Generoso and Lily’s Bovine Ska and Rocksteady: Hector “Bunny” Williams Memorial 11-22-16

Fattie Fattie by The Heptones is just one of the many huge foundation tracks that Bunny would play on in his long career.

The November 22nd, 2016 Generoso and Lily’s Bovine Ska and Rocksteady is dedicated to Hector “Bunny” Williams.

During this miserable year of 2016, we have lost some of truly great foundation artists in Jamaican music: Vocalist, Nora Dean and producer/artists, Jimmy Riley, Winston Blake and Prince Buster as well as label owner Lloyd A Campbell.  Over the last few months this sad year has intensified with the deaths of legendary instrumentalists; Deadly Headly Bennett, Bobby Ellis, and now the vastly underrated drummer, Hector “Bunny” Williams, who died last Thursday, Nov 17th, 2016 at Cornwall Regional Hospital in Montego Bay after being admitted two weeks ago for kidney treatment.  Though Bunny was born in West Kingston, it was Montego Bay where he learned how to play the drums from Skatalites drummer, Lloyd Knibbs.

From a 1998 interview Lloyd tells the story..

“Well, Bunny Williams, I taught him. And when Skatalites band mash-up, and they had Soul Brothers, I was on the ship those time. And I came back and was [at the] Orange Bowl listening to the band. And Bunny saw me come in, and say, ‘bwai breddah Lloyd, me cyaan manage the ska thing. Me can’t manage it.’ So he gave me back the sticks, and I never go back on the ship. I just stay with Soul Brothers.”

The Soul Brothers were the de facto house band of Studio One after the Skatalites dissolved in 1965, and Bunny Williams would be The Soul Brothers first drummer. Bunny would play on many Studio One classics along with former Skatalites: Jackie Mittoo, Lloyd Brevett, Rolando Alphonso, and Johnny Moore.  We heard four songs that Bunny would play behind as a member of the Soul Brothers, beginning with “I Stand Predominant” by Bob Marley and The Wailers.   As Lloyd Knibbs states, Bunny was indeed the drummer of The Soul Brothers until Knibbs took over after being on tour.  When rocksteady became the ruling rhythm on the island, Bunny, along with Roland Alphonso, Jackie Mittoo, Johnny Moore and Lloyd Brevett would become an integral members of The Soul Vendors.  We started the next set with two instrumental cuts from The Soul Brothers and then three tunes with The Soul Vendors.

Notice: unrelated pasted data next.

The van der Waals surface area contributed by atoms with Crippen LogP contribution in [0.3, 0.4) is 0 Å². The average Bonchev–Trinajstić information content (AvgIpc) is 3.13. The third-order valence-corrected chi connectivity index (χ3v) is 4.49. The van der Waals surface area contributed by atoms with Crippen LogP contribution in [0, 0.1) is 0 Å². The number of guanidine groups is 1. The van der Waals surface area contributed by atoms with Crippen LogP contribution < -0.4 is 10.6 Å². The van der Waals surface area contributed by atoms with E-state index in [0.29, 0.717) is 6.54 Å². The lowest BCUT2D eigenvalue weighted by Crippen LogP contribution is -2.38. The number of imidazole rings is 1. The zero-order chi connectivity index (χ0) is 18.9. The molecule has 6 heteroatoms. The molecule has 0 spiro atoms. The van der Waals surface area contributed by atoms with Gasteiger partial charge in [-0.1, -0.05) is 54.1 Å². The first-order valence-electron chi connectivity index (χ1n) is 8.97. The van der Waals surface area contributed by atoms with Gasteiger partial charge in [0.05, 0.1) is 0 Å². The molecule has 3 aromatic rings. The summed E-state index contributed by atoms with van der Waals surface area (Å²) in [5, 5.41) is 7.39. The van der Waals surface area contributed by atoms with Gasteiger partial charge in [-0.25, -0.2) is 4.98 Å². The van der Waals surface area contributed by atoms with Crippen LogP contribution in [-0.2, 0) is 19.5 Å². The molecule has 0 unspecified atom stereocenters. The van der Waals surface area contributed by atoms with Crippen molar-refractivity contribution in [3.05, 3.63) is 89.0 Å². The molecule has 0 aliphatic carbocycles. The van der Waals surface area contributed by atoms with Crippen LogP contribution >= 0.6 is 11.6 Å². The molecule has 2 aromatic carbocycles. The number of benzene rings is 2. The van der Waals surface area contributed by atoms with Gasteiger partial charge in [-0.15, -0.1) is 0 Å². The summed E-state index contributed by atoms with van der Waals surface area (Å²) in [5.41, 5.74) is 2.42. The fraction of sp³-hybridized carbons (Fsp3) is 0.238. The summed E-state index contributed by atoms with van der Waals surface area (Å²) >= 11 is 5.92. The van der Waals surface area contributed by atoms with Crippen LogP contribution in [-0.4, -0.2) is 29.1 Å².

To put together this memorial of Bunny Williams, we relied on the testimonies of the artists including Alton Ellis, Dobby Dobson who worked directly the late drummer to help differentiate the exact tracks that Bunny played on during the Studio One years. We also must thank the great Sly Dunbar of Sly and Robbie who in August of this year ranked his top ten All Time Drum Patterns in the Jamaica Observer, and we have included two of them in this long final set of this memorial program.

In July of this year, Bunny was recognised for his contribution to Jamaican music by the Tribute To The Greats organisation. He welcomed the award, telling the Jamaica Observer that, “We need to highlight more of us who people don’t know.”

Hector ‘Bunny’ Williams is survived by seven children and grandchildren. Rest in peace Bunny.

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